Jumia, the e-commerce site “based” in Nigeria, on Friday, April 12th, became the first “African start-up” to make its debut on Wall Street. The company which hopes to raise nearly $200 million is said to be the first African tech company to be listed in the United States.
Jumia has offered potential investors 13.5 million shares – more than 17% of the company’s capital – at a price of $14.50 to reach its goal.
According to Fox Business, “Jumia opened at $18.95 on an initial listing price of $14.50. The stock soared more than 60% in its first few hours of trading – outperforming both Lyft and Levi Strauss in their debuts this year.”
Jumia may not be a profitable business at the moment, however, in 2018, they boasted of 4 million active users and more than 80,000 active sellers on the platform. But it’s not just retail; the company also offers a host of other services including food delivery, travel bookings and advertising.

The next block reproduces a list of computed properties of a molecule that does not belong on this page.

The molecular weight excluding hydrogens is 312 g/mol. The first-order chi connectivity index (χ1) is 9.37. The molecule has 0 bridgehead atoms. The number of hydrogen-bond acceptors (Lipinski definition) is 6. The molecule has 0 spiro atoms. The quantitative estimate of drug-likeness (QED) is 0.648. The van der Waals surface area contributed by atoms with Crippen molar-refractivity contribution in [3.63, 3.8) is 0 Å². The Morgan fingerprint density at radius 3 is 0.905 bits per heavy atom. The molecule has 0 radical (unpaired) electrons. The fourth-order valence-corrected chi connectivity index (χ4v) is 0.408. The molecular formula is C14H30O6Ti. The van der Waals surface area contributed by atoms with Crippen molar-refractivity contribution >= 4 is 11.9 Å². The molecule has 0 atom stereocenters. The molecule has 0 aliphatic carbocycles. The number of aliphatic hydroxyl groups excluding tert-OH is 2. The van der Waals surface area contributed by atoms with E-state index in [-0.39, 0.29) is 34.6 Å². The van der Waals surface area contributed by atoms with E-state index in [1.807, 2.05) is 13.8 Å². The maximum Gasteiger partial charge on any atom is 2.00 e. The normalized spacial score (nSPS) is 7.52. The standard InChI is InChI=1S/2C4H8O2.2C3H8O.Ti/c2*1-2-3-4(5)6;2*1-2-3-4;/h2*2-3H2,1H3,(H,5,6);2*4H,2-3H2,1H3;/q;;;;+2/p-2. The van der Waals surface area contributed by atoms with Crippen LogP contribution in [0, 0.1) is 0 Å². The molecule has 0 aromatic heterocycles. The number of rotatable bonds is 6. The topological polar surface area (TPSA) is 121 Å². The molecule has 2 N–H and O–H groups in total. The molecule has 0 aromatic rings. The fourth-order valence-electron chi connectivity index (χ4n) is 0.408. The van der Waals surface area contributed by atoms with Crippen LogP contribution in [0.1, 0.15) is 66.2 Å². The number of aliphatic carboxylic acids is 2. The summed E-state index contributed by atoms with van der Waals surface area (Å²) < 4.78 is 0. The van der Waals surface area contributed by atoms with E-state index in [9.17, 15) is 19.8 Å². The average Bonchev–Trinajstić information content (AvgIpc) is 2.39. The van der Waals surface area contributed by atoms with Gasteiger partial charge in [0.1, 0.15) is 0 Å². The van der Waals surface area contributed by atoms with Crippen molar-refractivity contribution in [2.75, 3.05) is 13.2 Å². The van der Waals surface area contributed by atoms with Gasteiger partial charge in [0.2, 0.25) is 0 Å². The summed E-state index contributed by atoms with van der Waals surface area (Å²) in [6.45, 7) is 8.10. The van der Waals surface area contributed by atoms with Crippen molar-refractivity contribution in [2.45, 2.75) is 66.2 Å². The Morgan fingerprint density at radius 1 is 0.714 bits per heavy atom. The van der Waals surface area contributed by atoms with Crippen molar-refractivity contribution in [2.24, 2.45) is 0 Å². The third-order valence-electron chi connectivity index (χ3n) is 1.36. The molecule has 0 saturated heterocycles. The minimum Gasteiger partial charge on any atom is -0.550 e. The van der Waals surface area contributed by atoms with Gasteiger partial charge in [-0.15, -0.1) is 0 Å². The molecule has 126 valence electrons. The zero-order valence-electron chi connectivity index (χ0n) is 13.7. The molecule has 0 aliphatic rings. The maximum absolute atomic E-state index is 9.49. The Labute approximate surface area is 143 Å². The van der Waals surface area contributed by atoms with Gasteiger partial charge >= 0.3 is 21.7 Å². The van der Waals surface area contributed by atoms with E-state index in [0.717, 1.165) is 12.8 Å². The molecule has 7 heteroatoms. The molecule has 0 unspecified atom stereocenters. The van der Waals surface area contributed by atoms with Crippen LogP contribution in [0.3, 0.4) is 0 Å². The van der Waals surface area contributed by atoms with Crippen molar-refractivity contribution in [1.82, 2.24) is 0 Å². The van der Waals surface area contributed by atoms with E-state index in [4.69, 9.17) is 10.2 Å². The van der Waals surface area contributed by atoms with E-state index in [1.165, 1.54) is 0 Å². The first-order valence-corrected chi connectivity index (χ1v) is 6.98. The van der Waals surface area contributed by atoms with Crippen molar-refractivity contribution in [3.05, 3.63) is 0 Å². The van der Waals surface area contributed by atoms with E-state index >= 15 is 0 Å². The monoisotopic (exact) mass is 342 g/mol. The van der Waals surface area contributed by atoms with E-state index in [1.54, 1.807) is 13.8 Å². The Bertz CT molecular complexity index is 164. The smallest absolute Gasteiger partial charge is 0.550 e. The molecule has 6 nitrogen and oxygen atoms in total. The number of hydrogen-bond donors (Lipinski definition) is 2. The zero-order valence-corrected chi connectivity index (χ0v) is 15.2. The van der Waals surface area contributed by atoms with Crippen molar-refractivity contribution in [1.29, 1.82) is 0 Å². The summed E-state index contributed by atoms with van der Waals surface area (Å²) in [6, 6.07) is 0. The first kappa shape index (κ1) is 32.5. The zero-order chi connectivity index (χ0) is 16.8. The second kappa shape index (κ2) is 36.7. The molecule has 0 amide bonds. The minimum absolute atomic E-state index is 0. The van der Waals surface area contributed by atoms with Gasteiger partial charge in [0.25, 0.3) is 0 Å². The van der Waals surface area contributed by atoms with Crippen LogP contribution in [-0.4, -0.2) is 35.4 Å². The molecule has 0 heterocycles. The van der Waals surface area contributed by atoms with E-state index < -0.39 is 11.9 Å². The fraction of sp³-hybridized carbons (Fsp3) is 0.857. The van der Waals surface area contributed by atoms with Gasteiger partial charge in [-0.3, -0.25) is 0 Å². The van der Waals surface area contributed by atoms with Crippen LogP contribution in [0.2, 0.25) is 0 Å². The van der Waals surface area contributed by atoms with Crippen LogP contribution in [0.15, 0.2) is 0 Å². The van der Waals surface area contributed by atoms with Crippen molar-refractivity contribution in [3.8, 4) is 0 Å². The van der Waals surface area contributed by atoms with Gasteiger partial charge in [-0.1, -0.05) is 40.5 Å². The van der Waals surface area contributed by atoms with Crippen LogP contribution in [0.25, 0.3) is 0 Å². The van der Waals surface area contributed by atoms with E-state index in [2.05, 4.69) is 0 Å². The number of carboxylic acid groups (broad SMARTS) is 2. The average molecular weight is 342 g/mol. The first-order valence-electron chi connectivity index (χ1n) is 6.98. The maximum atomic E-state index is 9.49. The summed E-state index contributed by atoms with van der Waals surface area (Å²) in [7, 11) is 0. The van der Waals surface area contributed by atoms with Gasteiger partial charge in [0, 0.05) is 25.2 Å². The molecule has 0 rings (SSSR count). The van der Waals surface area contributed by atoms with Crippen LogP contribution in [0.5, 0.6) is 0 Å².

While many have described Jumia as Africa’s first “tech unicorn,” others warn that investors “may regret chasing an elusive dream” given that the company has reportedly racked up cumulative losses of $935m since inception in 2012.
Cameroon-based tech entrepreneur, Rebecca Enonchong of AppsTech, is of the view that the IPO is a “desperate exit for existing investors who are obviously running out of cash.” She argues that African e-commerce is a very difficult and financially burdensome market to get into considering the various constraints, especially that of reliable distribution and delivery.
In 2018, Jumia’s French co-founder Jeremy Hodara reassured Jeune Afrique that losses “have bottomed out.”Only time can tell how the story changes for Jumia following its NYSE debut but it is our hope that Jumia succeeds as its success will only open doors for more African startups to enjoy global success.
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